End of Life: Reflections on a Good Death

End of Life: Reflections on a Good Death

Bioethics Forum Vol. 13 (1) Spring 1997

What Makes a Good Death?
by Shana Alexander


My Ideal Death
by Nancy Pickard


Good Death: Improving Care Inch by Inch
A good death can be and mean many things.


STILL / HERE Above Ground
Bill Bartholome ponders having been marked by Death, yet remaining alive three years later.


What Makes a Good Death?
Daniel Callahan explores the complex question of defining a good death.


The Case of John: Refusal to Eat in a Long-Term Care Facility
Does a refusal to eat mean the patient is “starving himself to death” or is the patient “ready to go to God”?


The Spice Box
Myra Christopher poignantly reflects on the impact of her mother’s death and the role she and her family played in her dying process.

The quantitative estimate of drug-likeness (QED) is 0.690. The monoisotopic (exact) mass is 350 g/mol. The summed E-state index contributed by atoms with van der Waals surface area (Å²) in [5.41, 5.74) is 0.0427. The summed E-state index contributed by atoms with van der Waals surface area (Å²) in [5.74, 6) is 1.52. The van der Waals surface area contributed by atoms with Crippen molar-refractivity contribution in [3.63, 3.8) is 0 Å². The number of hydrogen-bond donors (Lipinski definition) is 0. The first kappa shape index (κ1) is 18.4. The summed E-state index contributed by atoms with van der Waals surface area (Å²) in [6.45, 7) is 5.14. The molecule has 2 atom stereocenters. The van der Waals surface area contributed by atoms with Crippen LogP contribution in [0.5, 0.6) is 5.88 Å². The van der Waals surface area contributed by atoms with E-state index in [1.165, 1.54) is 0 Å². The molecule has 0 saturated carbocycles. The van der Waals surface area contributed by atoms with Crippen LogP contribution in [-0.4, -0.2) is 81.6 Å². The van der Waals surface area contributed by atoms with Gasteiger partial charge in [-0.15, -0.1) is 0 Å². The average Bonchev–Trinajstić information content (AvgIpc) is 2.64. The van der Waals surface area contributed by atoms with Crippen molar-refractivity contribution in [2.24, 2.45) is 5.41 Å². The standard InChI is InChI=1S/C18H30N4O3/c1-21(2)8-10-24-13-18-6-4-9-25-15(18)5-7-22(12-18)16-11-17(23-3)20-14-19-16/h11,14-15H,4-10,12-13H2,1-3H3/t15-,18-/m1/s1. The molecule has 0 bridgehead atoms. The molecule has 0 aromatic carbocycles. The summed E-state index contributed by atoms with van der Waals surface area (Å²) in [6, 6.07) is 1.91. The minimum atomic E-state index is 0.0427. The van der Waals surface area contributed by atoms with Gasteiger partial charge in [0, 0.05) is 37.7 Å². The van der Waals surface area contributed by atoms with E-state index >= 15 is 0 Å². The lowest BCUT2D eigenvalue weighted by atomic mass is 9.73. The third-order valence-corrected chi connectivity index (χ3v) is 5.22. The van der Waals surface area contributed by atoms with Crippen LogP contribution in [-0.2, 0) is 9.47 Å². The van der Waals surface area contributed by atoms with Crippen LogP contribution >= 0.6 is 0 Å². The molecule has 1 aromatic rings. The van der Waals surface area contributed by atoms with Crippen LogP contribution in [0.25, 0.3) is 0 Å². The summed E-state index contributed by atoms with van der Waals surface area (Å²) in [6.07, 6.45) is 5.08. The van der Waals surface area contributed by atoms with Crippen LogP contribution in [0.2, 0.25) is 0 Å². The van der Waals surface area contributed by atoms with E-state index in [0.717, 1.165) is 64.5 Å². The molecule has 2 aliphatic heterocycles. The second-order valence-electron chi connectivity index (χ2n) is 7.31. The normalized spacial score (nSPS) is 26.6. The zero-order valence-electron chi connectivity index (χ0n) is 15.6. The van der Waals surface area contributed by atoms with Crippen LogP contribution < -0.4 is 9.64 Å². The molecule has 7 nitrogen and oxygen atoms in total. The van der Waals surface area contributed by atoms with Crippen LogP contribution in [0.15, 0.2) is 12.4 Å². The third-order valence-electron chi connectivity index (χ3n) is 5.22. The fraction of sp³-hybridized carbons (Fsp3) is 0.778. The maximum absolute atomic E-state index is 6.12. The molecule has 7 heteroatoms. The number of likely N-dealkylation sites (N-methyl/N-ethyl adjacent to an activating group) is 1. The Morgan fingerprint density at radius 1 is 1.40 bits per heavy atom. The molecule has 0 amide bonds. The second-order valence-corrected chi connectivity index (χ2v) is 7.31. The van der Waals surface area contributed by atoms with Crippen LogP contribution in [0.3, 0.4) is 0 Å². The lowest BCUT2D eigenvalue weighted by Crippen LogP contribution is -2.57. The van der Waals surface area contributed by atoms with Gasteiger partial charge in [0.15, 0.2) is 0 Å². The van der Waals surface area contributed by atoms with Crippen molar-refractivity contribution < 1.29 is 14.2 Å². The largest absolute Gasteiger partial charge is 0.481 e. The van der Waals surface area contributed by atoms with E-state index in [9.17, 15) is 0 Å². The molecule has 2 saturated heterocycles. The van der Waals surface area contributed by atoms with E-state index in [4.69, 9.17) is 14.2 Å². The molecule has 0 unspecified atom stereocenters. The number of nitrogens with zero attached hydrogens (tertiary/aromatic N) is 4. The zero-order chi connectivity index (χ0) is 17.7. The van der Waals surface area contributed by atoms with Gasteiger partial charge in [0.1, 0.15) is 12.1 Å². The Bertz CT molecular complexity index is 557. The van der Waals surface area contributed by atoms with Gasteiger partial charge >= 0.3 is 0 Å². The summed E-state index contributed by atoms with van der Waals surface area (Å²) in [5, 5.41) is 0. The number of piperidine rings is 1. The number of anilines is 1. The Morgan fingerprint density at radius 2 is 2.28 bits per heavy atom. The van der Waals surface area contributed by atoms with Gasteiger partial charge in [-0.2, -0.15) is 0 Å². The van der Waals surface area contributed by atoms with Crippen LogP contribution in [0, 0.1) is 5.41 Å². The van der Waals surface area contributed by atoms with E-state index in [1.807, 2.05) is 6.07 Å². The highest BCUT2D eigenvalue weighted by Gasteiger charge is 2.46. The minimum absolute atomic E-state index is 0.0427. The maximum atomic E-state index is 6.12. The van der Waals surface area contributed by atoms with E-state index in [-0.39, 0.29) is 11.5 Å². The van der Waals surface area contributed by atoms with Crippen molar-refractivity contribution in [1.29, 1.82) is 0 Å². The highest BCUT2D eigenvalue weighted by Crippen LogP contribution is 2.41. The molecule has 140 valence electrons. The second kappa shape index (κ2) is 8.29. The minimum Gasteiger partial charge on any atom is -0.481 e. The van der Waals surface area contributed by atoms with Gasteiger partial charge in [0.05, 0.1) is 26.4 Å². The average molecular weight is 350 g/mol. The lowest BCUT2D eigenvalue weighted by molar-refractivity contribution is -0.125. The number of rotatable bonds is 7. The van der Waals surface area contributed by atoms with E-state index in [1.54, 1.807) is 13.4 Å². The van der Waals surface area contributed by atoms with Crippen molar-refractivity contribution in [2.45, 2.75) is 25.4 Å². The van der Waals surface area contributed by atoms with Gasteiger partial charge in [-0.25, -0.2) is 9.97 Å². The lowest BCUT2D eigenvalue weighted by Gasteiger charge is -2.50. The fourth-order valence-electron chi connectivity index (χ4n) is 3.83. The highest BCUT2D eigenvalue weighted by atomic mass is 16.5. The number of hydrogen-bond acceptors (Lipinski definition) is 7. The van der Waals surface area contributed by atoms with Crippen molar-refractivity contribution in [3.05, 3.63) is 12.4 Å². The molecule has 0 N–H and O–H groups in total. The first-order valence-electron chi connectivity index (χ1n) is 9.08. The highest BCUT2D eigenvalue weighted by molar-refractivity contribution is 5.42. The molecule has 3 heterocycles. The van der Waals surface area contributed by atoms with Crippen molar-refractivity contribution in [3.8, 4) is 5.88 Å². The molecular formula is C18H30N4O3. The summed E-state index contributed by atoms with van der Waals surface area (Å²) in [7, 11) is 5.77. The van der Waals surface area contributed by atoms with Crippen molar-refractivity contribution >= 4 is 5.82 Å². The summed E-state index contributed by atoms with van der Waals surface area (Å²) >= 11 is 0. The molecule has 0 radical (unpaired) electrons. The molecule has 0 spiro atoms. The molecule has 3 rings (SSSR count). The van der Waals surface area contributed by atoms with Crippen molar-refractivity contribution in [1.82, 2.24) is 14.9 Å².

A Good Death
Alice Kitchen argues that dying alone, without comfort and forgotten in a sterile hospital room is the opposite of a good death.


Patrick Miller posits that providing quality care of seriously ill and dying patients presents personal challenges to healthcare professionals, summoning them to exercise moral sensitivity, empathy, and compassion.


An African American Looks at Death
Marian Gray Secundy suggests that in a real sense, there is something inappropriate about asking black folk to talk about a “good” death when they continue to be confronted with comprehensive, basis problems rooted in the history of slavery, the Jim Crow era, and other realities of racism.

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